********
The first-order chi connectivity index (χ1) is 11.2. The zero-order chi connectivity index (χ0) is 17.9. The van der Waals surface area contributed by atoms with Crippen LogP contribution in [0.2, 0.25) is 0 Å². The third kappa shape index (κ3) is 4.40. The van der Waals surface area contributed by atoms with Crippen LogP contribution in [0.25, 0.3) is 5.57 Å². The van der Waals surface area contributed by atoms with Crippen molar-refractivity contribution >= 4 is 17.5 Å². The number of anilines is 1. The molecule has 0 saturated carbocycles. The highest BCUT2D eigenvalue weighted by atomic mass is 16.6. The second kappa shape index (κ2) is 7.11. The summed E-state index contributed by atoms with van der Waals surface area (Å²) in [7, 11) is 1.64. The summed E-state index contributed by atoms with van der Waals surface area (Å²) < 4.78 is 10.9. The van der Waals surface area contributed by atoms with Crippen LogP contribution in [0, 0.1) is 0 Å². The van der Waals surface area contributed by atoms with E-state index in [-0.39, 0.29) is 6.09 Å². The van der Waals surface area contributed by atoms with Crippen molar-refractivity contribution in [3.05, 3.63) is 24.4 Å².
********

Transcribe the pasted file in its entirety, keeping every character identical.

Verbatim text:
The first-order chi connectivity index (χ1) is 11.2. The zero-order chi connectivity index (χ0) is 17.9. The van der Waals surface area contributed by atoms with Crippen LogP contribution in [0.2, 0.25) is 0 Å². The third kappa shape index (κ3) is 4.40. The van der Waals surface area contributed by atoms with Crippen LogP contribution in [0.25, 0.3) is 5.57 Å². The van der Waals surface area contributed by atoms with Crippen molar-refractivity contribution >= 4 is 17.5 Å². The number of anilines is 1. The molecule has 0 saturated carbocycles. The highest BCUT2D eigenvalue weighted by atomic mass is 16.6. The second kappa shape index (κ2) is 7.11. The summed E-state index contributed by atoms with van der Waals surface area (Å²) in [7, 11) is 1.64. The summed E-state index contributed by atoms with van der Waals surface area (Å²) < 4.78 is 10.9. The van der Waals surface area contributed by atoms with Crippen LogP contribution in [0, 0.1) is 0 Å². The van der Waals surface area contributed by atoms with E-state index in [-0.39, 0.29) is 6.09 Å². The van der Waals surface area contributed by atoms with Crippen molar-refractivity contribution in [3.05, 3.63) is 24.4 Å².